This is an amazing writeup. Tremendous stuff Dave.

  14. GM42 on June 7th, 2012 12:07 pm

    Good point gwangung, I was admittedly being reductive about Safeco and lefties. Certainly seems like it might dampen some of his new-found effectiveness hitting the ball the other way.

  15. Glen on June 7th, 2012 12:11 pm

    Personally, I have been calling him the Phoenix this year, because Saunders has been reborn to kill the baseball.

  16. broyld on June 7th, 2012 12:16 pm

    What is with this trend where one of the young guys gets hot, and then another heats up as he cools off? It’s gone Seager —> Smoak —> Saunders recently, but it’s been going on before that. I find it kind of maddening.

  17. Johnny Slick on June 7th, 2012 12:39 pm

    I think we should call him The Capybara because I like capybaras.

  18. MrZDevotee on June 7th, 2012 12:45 pm

    It’s pretty interesting to see that belly high, over the plate is his weakest spot… Most guys call that the “meat zone”… Although, maybe he doesn’t get thrown many pitches there, so doesn’t anticipate many chances there?

    It’s been fun to watch Saunders get some confidence and build on it.

  19. DarkKnight1680 on June 7th, 2012 12:49 pm

    I’m actually starting to be very excited…about the 2014 Mariners. I could see a lineup that includes Ackley, Seager, Saunders, Montero, Smoak, Franklin, and Zunino and a pitching staff with Felix, Hultzen, Walker, Ramirez, and Paxton and a bullpen anchored by Pryor/Capps/Wilhelmsen. Odds that all those guys stay healthy and continue improving? Not great. But still, just looking at that list and knowing there are 2 corner outfield spots you could fill with solid bats, and that everyone on that list would be solidly on the good side of 30…it makes you hopeful about this organization for the first time in a long long time.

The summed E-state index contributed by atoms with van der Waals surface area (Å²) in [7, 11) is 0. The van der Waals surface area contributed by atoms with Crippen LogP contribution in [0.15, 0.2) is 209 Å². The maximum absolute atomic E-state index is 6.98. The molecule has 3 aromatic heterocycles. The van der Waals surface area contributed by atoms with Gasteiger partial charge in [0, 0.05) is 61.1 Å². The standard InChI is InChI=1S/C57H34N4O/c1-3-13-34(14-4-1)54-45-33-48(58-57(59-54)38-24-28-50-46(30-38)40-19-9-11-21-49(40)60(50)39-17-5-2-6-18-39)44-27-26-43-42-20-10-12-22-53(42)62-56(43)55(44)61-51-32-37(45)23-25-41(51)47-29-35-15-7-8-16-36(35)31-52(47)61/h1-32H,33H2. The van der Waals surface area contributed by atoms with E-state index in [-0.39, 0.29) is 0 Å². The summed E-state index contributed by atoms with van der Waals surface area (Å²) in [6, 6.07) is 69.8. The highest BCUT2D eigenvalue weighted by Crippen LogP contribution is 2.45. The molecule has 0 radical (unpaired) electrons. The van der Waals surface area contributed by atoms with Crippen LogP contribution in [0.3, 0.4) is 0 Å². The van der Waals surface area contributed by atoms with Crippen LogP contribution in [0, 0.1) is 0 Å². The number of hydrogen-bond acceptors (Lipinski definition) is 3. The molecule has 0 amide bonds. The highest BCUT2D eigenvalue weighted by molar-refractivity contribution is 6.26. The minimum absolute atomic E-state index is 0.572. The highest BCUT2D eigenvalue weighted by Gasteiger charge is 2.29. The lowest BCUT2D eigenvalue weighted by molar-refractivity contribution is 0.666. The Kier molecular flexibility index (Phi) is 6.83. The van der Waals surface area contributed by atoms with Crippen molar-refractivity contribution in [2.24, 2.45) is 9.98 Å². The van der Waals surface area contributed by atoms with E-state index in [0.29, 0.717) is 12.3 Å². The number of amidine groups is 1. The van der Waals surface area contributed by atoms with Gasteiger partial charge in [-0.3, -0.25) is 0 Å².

20. goat on June 7th, 2012 1:36 pm

    I like the colors.

    Is there similar good news regarding Smoak’s recent hitting streak, or is it all just luck?

  21. jephdood on June 7th, 2012 2:03 pm

    Softy on KJR has really been pushing “The Colonel” for Saunders. SUPER creative, man.

  22. jorax on June 7th, 2012 2:14 pm

    Slick – when I think about capybaras, Olivo comes to mind more than Saunders…

  23. californiamariner on June 7th, 2012 2:17 pm

    Speaking of Guti, do you guys know when he’s expected back?

  24. TherzAlwaysHope on June 7th, 2012 2:30 pm

    The thing that is so promising about Saunders is that he has demonstrated that he is willing to work hard in the off season. I bet that will continue. The guy is on a mission.

  25. Westside guy on June 7th, 2012 2:41 pm

    Isn’t a rehab assignment limited to 20 days? If so, expect Guti back in less than 20 days.

  26. Rick L on June 7th, 2012 3:02 pm

    As a team
    Home: .193 .278 .305
    Away: .257 .307 .417

    Does anyone know if other teams have similar splits at Safeco? There is a lot of talk about moving the fences in, but other teams don’t seem to have a lot of problems getting hits and scoring runs at Safeco.